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CfE H Geography - Lithosphere - Coasts Revision
Transcript of CfE H Geography - Lithosphere - Coasts Revision
CLIFF / WAVE-CUT PLATFORM
HEADLANDS & BAYS
A discordant coastline is when there are altering layers of hard and soft rock in contact with the sea; this allows the soft rock to be eroded faster forming a headland. [
] Headlands cause waves to refract around them eroding the headlands from the side.
CAVES, STACKS & STUMPS
Lines of weakness or faults in the headland can be eroded to form small caves. [
]. Blowholes can be formed when air trapped in the cave explodes upwards further eroding a line of weakness. Further erosion can take place to allow the cave to be eroded right through to the other side of the headland forming an arch. A stack is formed when the roof of the arch is no longer able to support itself and collapses.
The next part of the Prezi contains a good video for revision - it does last just over 18 minutes so make sure you have enough time to watch it!
Remember to use your can-do checklist to help you prioitise your revision
Questions in the exam will most likely be in the following format:
CONDITIONS AND PROCESSES
involved in the formation of [one of the features]
You must mention conditions and if possible all processes (4 for Erosion, Longshore Drift for Deposition)
The longer the wind has been blowing combined with the distance the wind has been blown across the sea/ocean (FETCH) the more energy the waves will have, and therefore, more erosive power
Areas that have well-jointed rocks are more easily attacked by the process of HYDRAULIC ACTION.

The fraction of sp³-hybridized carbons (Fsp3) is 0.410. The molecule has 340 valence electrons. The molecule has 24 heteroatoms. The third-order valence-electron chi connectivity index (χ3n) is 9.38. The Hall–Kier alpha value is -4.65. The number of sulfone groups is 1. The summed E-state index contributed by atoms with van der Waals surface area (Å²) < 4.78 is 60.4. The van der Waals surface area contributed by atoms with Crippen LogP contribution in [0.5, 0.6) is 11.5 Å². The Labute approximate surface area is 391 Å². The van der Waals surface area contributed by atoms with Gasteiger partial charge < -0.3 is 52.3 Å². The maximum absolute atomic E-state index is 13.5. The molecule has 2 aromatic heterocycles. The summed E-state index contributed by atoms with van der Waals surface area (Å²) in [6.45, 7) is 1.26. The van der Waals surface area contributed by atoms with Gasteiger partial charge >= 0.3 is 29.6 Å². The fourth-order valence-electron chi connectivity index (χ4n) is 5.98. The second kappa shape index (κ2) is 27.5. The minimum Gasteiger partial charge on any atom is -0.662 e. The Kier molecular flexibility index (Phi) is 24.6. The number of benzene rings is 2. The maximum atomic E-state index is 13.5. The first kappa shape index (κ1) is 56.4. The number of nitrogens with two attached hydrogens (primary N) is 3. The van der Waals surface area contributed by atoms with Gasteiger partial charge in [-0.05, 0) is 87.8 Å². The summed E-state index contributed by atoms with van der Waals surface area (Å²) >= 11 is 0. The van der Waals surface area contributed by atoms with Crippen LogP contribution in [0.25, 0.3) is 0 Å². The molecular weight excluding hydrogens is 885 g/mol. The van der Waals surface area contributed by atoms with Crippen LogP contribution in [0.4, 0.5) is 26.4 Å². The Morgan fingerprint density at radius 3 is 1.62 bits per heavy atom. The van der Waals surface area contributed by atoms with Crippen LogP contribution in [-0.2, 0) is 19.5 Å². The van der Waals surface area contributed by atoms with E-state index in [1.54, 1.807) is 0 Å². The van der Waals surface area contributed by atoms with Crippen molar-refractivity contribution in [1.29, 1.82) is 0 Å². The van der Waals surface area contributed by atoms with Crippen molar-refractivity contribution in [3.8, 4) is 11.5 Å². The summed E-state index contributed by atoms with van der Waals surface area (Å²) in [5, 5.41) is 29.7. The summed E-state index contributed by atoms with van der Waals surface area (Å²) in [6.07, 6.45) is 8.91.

Hydraulic action is when waves force air under high pressure into cracks in the coastline, over time forcing them apart.
CORRASION / ABRASION
Abrasion is when material carried by the waves scrape against the headland wearing it away
CORROSION / SOLUTION
Chemicals (weak acid) and salt in seawater slowly dissolve rock minerals on the coastline.
Attrition is when beach material is knocked together reducing its size and making it smoother and rounded. This adds material to support abrasion.
On-shore winds make waves approach at an angle (swash), but they go back down (backwash) at right angles to the beach. Resulting in material gradually moving along the coastline
COASTAL EROSION FEATURES
BARS / TOMBOLOS
A 'bar' is formed if deposition keeps going right across a bay, and joins up with a beach on the other side.
Shallow, stagnant water, trapped behind the bar, is called a 'lagoon'.
A 'tombolo' will form when a spit grows out into open water and reaches an island. The island is then joined to the mainland by the tombolo.
COASTAL DEPOSITION FEATURES
Cliffs form where there is harder more resistant rock such as granite or chalk. Wave energy is at its greatest when a high, steep wave breaks at the foot of a cliff—over time a wave cut notch is formed. [
]. Continued erosion causes the notch to become larger over time—undercutting the cliff causes the cliff above to become unsupported and eventually collapses. The cliff retreats and leaves behind a gently sloping wave cut platform which can be deeply dissected by tidal movements and by solution.
Long shore drift is the lateral movement of material along a beach when waves, driven by the prevailing wind, push material up the beach; known as the swash. The returning backwash is dragged back by gravity down the beach at right angles. Spits are low ridges of beach material which form where the coastline changes direction and where there is shallow water. Often a secondary wind (one less prevalent) can cause the spit to form a hooked shape called a recurve or hooked spit. In the sheltered area between the spit and land a salt marsh may form.